Sunday, December 16, 2012

What Can We Do?

The surest sign that we are made for something better than suffering and death is our absolute shock, aversion and puzzlement when faced with monstrous evil.   We do not understand the deliberate destruction of the beautiful or the innocent.  Further, when faced with that final reality, we come easily to see that everyone is beautiful and innocent; that we don't want anyone to die.  

This past week's killing spree left everyone holding their own children a little tighter.  We should recognize how precious and fragile the soft hand of a 6 or 7 year old is, and how much we should treasure when they want us to walk with them, read one more story, or fix just a little more breakfast.  

But when evil manifests itself so gravely in our midst, (even when protocols and policies and laws were properly enacted to protect against such unthinkable acts), we wonder what should we do?  What could we do?  What must be done? 

There will calls for gun control restrictions. There will be calls for better mental health care programs.  Both are reasonable responses and if politicians can be reasonable, perhaps some societal good shall come from a great evil. However the real work cannot be done on a societal level, because what happened was not the end result of society, it was an act that is outside of society, it came from inside the heart of a single person.

If we need proof that society is full of people of grace, we need only look at the custodian who ran through the hall warning teachers, or the kid who led his class friends out, or the teacher who lied and died to protect her students or the principal, or any of the adults who sought to keep a touch of normal in an unnormal situation, to preserve a touch of childhood when the world had gone mad.   There are far more people seeking to be light in the worst of situations, than those who seek to create the ultimate darkness. 

There is a terrifying unspoken element to this story, that each of us contains within us, a heart capable of darkness.  Not the same darkness, but there are all kinds of ways that we contribute to the isolation, loneliness, darkness, hunger and thirst of the world, by our words, by not talking, by our refusal to act, by our refusal to get involved.  Getting involved in the world is a dangerous thing, it is messy. Furthermore, if we do act, we will not be the same.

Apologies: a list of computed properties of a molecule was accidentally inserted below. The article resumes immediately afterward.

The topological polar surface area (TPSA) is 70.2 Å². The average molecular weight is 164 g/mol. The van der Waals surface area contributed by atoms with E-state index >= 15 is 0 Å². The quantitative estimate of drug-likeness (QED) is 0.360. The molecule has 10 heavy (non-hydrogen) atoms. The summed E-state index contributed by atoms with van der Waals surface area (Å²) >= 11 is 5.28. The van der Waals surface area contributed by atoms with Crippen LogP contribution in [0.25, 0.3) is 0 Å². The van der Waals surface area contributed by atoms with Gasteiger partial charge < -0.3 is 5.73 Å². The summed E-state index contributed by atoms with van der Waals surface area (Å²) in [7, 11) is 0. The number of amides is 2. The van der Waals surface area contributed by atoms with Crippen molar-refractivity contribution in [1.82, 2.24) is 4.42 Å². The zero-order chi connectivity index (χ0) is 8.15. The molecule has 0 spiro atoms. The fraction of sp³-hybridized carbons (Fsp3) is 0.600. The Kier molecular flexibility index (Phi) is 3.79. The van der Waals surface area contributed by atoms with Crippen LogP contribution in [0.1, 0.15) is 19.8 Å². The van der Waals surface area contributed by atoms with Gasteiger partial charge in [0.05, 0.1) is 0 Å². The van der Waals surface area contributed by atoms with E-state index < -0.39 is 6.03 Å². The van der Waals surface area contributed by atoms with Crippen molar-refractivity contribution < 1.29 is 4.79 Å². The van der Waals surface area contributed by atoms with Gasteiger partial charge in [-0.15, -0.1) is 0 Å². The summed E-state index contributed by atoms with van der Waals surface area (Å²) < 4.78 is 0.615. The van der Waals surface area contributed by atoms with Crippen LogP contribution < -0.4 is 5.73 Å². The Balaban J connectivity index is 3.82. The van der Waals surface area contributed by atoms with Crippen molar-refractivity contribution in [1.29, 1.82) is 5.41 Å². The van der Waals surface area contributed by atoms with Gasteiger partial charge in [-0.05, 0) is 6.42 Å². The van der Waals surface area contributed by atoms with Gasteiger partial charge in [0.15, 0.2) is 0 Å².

But the everyday courage of going out your door and engaging other people, as you shop, as you park your car, order food, help with homework, greet a teacher, see a neighbor or sit in a pew, these are the little acts of love that can knit and mend 1000 cuts if they are repeated every day all our lives.  We cannot stop sin in any hearts but our own, but we can encourage grace in others as we live by our lives.   So read a story, decorate your home, make gifts, give generously, hug fiercely, feast with your family, pray through your anger, pray through your frustrations, pray through the tedium that eats at good will and good humor.  It is the only way to be a light against the dark that seems often to gather and grow.  

Everyday courage is love in action.   Everyday courage involves meeting actual people and seeing them as beautiful, treating them as worthy of preserving, of serving, of walking with them, reading one more story, fixing one more breakfast.   Everyday courage sees Gollum as Smeagol and hopes he can be saved.  Everyday courage hopes even the killer of all these beautiful people, has found healing and forgiveness and peace, because everyday courage recognizes that "Many that live deserve death. And some that die deserve life. Can you give it to them? Then do not be too eager to deal out death in judgement."  even when it seems easy to judge.

What can we do?  Light the pink candle, celebrate Advent, and be the people of hope, who do the everyday things with everyday courage.    


LarryD said...

Wow. Beautiful.

maria mcclure said...

I knew I could count on you to put this beautifully.

Now if we could just get the media to stop making a star out of people who do these things. It only encourages more of the same as they try to top the last one.

NC Sue said...

I couldn't agree more.

I also decided to try to respond in kindness to the tragic events of 12/14/12 in Newtown CT. For each of the 28 people who died, I am performing an act of kindness. With each act, I am giving a card explaining in whose name I'm doing a kindness and why. If you wish to download a copy of the card or learn more about it, please go to or, if you want a tiny url, to

Leaving a comment is a form of free tipping. But this lets me purchase diet coke and chocolate.

If you sneak my work, No Chocolate for You!